The Will to Knowledge

on fundamental matters such as existence, knowledge, values, reason, mind and ethics.

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Re: The Will to Knowledge

#141  Postby Cito di Pense » Jun 19, 2017 8:03 am

VazScep wrote:I'm wondering if this sort of dissection could be made with just about every philosophy text in the canon, leaving the reader consigning it to the bin after the first chapter. Maybe that's a good thing. I recall lbob saying that modern philosophy had given up the old ways of building grand worldviews, and is now presumably just about trying to circumscribe small analytical problems, the sort which I'd guess appeal more to the nitpickers.


Yes, that's also possible, but you have to keep in mind the possibility that what you're witnessing here (from jamest) is 'cargo cult philosophy', or 'cargo cult worldview'. I'm not entirely sure why anyone would want to pursue this, but consider this simulation of an educated person...
Хлопнут без некролога. -- Серге́й Па́влович Королёв

Translation by Elbert Hubbard: Do not take life too seriously. You're not going to get out of it alive.
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Re: The Will to Knowledge

#142  Postby VazScep » Jun 19, 2017 10:53 am

Cito di Pense wrote:Yes, that's also possible, but you have to keep in mind the possibility that what you're witnessing here (from jamest) is 'cargo cult philosophy', or 'cargo cult worldview'. I'm not entirely sure why anyone would want to pursue this, but consider this simulation of an educated person...
Even if I were to grant that he has the education, so do lots of philosophers whose writings don't interest me. There's a handful for whom I will muster the suspension of disbelief and follow where they beckon: "stick with me here...you're gonna like where I take this". With jamest, I've just moved right along. He's a theist, right? Well, I've got no nostalgia for theism, having never been religious, and I've zero interest in taking it up.

I'd suggest that goes for most of ratskep threads, where the average theist wibbler gets viciously dog-piled at the first opportunity. This isn't ratskep's problem. It's jamest's problem for doing the shittiest market research I've ever seen.

On my mention of the philosophical canon, an easy point to make here is that it's at least a canon. If you want to be researching texts in the humanities, then it's pretty good to have a bunch of set texts that everyone else has been reading and writing about for hundreds of years. Maybe you can work together another story about how this philosophy anticipated that one. You'll at least find plenty of material to fill out an extensive bibliography.

Maybe if jamest got himself published and got a decent smattering of favourable reviews from philosophers, I'd give his book a punt. I fear, however, that I'd be nitpicking along with Thommo. Again, I doubt I'm interested in where jamest wants to take us, and as the nitpickers always aptly demonstrate, there's never enough logic to force a nitpicker to take up any philosophy. If you want that sort of thing, go learn maths or programming.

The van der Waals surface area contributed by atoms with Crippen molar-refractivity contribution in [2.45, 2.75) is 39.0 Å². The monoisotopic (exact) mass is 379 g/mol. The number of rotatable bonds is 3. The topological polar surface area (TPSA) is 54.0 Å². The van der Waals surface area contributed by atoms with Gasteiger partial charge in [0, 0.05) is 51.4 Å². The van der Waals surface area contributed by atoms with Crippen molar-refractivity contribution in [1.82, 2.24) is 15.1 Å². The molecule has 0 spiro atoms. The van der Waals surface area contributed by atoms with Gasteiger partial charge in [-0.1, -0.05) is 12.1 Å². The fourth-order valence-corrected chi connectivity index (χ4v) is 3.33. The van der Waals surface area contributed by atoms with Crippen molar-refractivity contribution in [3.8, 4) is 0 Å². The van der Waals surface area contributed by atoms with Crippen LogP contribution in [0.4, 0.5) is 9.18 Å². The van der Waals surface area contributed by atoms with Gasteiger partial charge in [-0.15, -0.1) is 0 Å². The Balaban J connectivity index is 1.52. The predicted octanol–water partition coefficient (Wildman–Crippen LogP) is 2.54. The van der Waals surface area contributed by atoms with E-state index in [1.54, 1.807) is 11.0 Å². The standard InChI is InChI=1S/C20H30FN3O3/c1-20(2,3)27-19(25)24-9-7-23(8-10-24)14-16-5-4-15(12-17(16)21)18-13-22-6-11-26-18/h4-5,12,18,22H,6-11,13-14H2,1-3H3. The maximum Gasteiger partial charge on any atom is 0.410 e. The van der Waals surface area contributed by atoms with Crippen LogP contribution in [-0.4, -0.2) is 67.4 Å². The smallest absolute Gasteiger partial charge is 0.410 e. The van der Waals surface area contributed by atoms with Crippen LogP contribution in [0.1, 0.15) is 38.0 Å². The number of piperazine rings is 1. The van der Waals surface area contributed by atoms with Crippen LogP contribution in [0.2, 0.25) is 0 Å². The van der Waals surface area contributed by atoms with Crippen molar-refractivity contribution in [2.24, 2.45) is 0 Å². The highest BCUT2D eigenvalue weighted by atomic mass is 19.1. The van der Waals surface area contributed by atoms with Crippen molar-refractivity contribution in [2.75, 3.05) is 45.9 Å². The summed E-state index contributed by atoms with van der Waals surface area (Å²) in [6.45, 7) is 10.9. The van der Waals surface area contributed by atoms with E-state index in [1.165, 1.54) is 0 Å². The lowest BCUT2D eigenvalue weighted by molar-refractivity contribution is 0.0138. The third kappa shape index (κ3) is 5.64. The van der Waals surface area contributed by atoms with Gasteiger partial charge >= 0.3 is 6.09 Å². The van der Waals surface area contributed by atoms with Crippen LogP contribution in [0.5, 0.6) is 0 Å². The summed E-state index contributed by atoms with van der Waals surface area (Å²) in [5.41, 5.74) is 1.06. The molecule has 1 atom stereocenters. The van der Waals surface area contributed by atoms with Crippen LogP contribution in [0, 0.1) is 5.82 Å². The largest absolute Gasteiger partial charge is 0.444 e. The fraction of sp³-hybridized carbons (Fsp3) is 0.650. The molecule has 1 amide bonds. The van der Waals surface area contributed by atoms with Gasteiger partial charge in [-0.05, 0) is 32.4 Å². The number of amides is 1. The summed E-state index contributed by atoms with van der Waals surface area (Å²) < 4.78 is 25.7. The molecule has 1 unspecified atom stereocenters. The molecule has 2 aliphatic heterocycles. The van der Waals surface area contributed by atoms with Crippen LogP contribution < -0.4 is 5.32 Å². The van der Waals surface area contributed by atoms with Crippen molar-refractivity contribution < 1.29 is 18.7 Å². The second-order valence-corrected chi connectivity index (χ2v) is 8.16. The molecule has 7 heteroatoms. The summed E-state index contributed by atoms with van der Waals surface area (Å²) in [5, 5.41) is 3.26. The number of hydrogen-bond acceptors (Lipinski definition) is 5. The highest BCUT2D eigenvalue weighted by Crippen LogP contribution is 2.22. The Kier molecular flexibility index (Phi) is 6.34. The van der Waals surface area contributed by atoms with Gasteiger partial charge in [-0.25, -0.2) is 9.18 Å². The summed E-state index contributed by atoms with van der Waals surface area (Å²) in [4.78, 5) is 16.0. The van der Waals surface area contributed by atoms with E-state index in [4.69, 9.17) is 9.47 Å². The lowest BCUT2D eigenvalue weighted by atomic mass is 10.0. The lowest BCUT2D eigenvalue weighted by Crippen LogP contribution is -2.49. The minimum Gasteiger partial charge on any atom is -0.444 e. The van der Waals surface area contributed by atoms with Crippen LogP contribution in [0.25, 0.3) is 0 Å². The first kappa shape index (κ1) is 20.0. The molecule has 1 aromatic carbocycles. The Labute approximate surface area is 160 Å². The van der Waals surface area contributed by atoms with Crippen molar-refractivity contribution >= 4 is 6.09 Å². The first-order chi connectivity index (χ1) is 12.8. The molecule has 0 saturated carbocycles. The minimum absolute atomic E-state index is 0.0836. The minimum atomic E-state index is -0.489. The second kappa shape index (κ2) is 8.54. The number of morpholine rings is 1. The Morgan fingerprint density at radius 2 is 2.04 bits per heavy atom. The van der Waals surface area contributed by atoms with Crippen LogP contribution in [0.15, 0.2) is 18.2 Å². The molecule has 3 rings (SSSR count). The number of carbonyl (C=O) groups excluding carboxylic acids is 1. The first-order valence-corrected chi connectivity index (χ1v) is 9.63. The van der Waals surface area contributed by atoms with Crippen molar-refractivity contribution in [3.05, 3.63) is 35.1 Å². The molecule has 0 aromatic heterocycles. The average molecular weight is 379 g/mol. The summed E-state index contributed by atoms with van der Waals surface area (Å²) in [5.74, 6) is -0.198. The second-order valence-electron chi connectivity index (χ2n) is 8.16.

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Re: The Will to Knowledge

#143  Postby ElDiablo » Jun 19, 2017 12:32 pm

Thommo wrote:

Whether your goal is grand or small though, you do actually have to create and debug that code. The OP certainly hasn't tried that, there's not actually an argument there, let alone an argument that has had all the kinks, flaws and gaps worked out. It's not even a specification for an argument, more a sort of vague aspiration or hope. "Hey, wouldn't it be cool if two short paragraphs of assertion based on faulty empirical evidence could prove this same metaphysical shit I've been shoveling for decades now?".


The bolded part is an excellent summary.
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Re: The Will to Knowledge

#144  Postby DavidMcC » Jun 23, 2017 1:59 pm

Thommo wrote:...
3) As far as the ordinary desire to learn goes there is a perfectly rational and well developed area of study that accounts for it without multiplication of entities - the theory of evolution. No challenge has been made to this. No actual obstacle for curiosity as an evolved trait has been suggested, let alone substantiated.

Sorry to "nit-pick", but there are obviously evolutionary limits to curiosity, because too much of it tends to get you killed (like the cat).
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Re: The Will to Knowledge

#145  Postby SafeAsMilk » Jun 23, 2017 2:28 pm

DavidMcC wrote:
Thommo wrote:...
3) As far as the ordinary desire to learn goes there is a perfectly rational and well developed area of study that accounts for it without multiplication of entities - the theory of evolution. No challenge has been made to this. No actual obstacle for curiosity as an evolved trait has been suggested, let alone substantiated.

Sorry to "nit-pick", but there are obviously evolutionary limits to curiosity, because too much of it tends to get you killed (like the cat).

I don't think his statement was that there were no evolutionary limits to curiosity, rather there's no reason to think that curiosity isn't an evolved trait.

But to take your point, evolution doesn't work on the scale of the individual. You can see it clearly with insects, who will do all sorts of suicidal things, exhausting options. Their numbers and persistence allow them to be successful: evolution doesn't necessarily have a problem with death. For sure, creatures working on longer timescales will tend to be more cautious about dying, but fatal curiosity can still produce results in the long run.
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Re: The Will to Knowledge

#146  Postby DavidMcC » Jun 23, 2017 3:31 pm

SafeAsMilk wrote:
DavidMcC wrote:
Thommo wrote:...